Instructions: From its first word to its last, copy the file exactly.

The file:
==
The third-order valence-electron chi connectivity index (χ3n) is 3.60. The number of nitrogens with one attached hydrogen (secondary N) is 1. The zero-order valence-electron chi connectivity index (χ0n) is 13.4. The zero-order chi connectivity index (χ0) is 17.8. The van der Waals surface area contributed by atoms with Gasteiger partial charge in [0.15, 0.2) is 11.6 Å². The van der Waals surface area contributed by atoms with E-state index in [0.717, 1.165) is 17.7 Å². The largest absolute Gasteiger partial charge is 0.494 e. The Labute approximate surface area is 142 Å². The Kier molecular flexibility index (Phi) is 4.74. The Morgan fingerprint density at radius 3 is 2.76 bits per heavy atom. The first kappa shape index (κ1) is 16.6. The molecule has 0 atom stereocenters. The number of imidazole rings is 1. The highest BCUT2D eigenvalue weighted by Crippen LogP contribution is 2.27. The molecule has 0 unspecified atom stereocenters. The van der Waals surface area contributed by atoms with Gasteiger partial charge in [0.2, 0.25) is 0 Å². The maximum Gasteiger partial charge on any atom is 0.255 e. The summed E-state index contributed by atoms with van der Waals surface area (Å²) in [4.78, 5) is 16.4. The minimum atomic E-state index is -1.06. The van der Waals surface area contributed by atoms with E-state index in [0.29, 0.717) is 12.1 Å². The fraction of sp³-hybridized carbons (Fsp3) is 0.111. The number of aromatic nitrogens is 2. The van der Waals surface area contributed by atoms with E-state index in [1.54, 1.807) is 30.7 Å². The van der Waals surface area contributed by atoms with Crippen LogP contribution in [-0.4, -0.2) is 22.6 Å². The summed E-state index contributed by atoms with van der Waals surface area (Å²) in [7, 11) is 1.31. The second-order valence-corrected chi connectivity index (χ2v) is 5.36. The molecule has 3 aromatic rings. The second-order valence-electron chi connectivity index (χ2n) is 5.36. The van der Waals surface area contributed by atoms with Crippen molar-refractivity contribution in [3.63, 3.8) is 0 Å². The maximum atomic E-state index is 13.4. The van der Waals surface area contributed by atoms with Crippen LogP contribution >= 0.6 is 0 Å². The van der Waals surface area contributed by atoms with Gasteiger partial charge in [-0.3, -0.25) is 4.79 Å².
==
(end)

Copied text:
The third-order valence-electron chi connectivity index (χ3n) is 3.60. The number of nitrogens with one attached hydrogen (secondary N) is 1. The zero-order valence-electron chi connectivity index (χ0n) is 13.4. The zero-order chi connectivity index (χ0) is 17.8. The van der Waals surface area contributed by atoms with Gasteiger partial charge in [0.15, 0.2) is 11.6 Å². The van der Waals surface area contributed by atoms with E-state index in [0.717, 1.165) is 17.7 Å². The largest absolute Gasteiger partial charge is 0.494 e. The Labute approximate surface area is 142 Å². The Kier molecular flexibility index (Phi) is 4.74. The Morgan fingerprint density at radius 3 is 2.76 bits per heavy atom. The first kappa shape index (κ1) is 16.6. The molecule has 0 atom stereocenters. The number of imidazole rings is 1. The highest BCUT2D eigenvalue weighted by Crippen LogP contribution is 2.27. The molecule has 0 unspecified atom stereocenters. The van der Waals surface area contributed by atoms with Gasteiger partial charge in [0.2, 0.25) is 0 Å². The maximum Gasteiger partial charge on any atom is 0.255 e. The summed E-state index contributed by atoms with van der Waals surface area (Å²) in [4.78, 5) is 16.4. The minimum atomic E-state index is -1.06. The van der Waals surface area contributed by atoms with E-state index in [0.29, 0.717) is 12.1 Å². The fraction of sp³-hybridized carbons (Fsp3) is 0.111. The number of aromatic nitrogens is 2. The van der Waals surface area contributed by atoms with E-state index in [1.54, 1.807) is 30.7 Å². The van der Waals surface area contributed by atoms with Crippen LogP contribution in [-0.4, -0.2) is 22.6 Å². The summed E-state index contributed by atoms with van der Waals surface area (Å²) in [7, 11) is 1.31. The second-order valence-corrected chi connectivity index (χ2v) is 5.36. The molecule has 3 aromatic rings. The second-order valence-electron chi connectivity index (χ2n) is 5.36. The van der Waals surface area contributed by atoms with Crippen molar-refractivity contribution in [3.63, 3.8) is 0 Å². The maximum atomic E-state index is 13.4. The van der Waals surface area contributed by atoms with Crippen LogP contribution >= 0.6 is 0 Å². The van der Waals surface area contributed by atoms with Gasteiger partial charge in [-0.3, -0.25) is 4.79 Å².